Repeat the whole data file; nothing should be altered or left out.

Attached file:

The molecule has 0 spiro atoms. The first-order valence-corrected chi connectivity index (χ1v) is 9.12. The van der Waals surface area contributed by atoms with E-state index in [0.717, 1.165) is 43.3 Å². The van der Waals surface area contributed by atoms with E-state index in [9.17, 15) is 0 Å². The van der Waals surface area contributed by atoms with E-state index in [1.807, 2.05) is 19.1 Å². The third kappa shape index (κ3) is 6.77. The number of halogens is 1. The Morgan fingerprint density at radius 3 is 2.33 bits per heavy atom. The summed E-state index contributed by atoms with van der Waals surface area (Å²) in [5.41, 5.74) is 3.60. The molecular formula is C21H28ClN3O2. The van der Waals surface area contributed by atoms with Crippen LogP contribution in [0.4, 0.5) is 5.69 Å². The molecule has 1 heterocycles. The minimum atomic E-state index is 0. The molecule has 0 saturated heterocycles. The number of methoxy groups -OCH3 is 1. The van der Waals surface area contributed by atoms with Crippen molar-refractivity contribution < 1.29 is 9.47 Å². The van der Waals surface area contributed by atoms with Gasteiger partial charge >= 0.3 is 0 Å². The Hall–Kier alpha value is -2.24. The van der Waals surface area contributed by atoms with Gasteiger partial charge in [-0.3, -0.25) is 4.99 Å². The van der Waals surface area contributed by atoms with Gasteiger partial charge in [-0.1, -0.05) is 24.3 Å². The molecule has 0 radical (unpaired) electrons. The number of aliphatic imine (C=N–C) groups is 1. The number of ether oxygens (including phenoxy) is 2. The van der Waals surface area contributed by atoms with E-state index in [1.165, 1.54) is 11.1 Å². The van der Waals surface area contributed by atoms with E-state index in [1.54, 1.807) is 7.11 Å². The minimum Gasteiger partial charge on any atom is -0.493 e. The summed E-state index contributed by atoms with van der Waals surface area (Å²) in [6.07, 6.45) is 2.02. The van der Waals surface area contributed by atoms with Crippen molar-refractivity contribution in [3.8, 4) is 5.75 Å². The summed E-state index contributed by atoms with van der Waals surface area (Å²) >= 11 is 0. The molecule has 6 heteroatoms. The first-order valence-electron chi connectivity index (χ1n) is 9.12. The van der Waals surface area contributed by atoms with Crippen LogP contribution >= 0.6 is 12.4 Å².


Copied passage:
The molecule has 0 spiro atoms. The first-order valence-corrected chi connectivity index (χ1v) is 9.12. The van der Waals surface area contributed by atoms with E-state index in [0.717, 1.165) is 43.3 Å². The van der Waals surface area contributed by atoms with E-state index in [9.17, 15) is 0 Å². The van der Waals surface area contributed by atoms with E-state index in [1.807, 2.05) is 19.1 Å². The third kappa shape index (κ3) is 6.77. The number of halogens is 1. The Morgan fingerprint density at radius 3 is 2.33 bits per heavy atom. The summed E-state index contributed by atoms with van der Waals surface area (Å²) in [5.41, 5.74) is 3.60. The molecular formula is C21H28ClN3O2. The van der Waals surface area contributed by atoms with Crippen LogP contribution in [0.4, 0.5) is 5.69 Å². The molecule has 1 heterocycles. The minimum atomic E-state index is 0. The molecule has 0 saturated heterocycles. The number of methoxy groups -OCH3 is 1. The van der Waals surface area contributed by atoms with Crippen molar-refractivity contribution < 1.29 is 9.47 Å². The van der Waals surface area contributed by atoms with Gasteiger partial charge >= 0.3 is 0 Å². The Hall–Kier alpha value is -2.24. The van der Waals surface area contributed by atoms with Gasteiger partial charge in [-0.3, -0.25) is 4.99 Å². The van der Waals surface area contributed by atoms with Gasteiger partial charge in [-0.1, -0.05) is 24.3 Å². The molecule has 0 radical (unpaired) electrons. The number of aliphatic imine (C=N–C) groups is 1. The number of ether oxygens (including phenoxy) is 2. The van der Waals surface area contributed by atoms with E-state index in [1.165, 1.54) is 11.1 Å². The van der Waals surface area contributed by atoms with E-state index in [1.54, 1.807) is 7.11 Å². The minimum Gasteiger partial charge on any atom is -0.493 e. The summed E-state index contributed by atoms with van der Waals surface area (Å²) in [6.07, 6.45) is 2.02. The van der Waals surface area contributed by atoms with Crippen molar-refractivity contribution in [3.8, 4) is 5.75 Å². The summed E-state index contributed by atoms with van der Waals surface area (Å²) >= 11 is 0. The molecule has 6 heteroatoms. The first-order valence-electron chi connectivity index (χ1n) is 9.12. The van der Waals surface area contributed by atoms with Crippen LogP contribution >= 0.6 is 12.4 Å².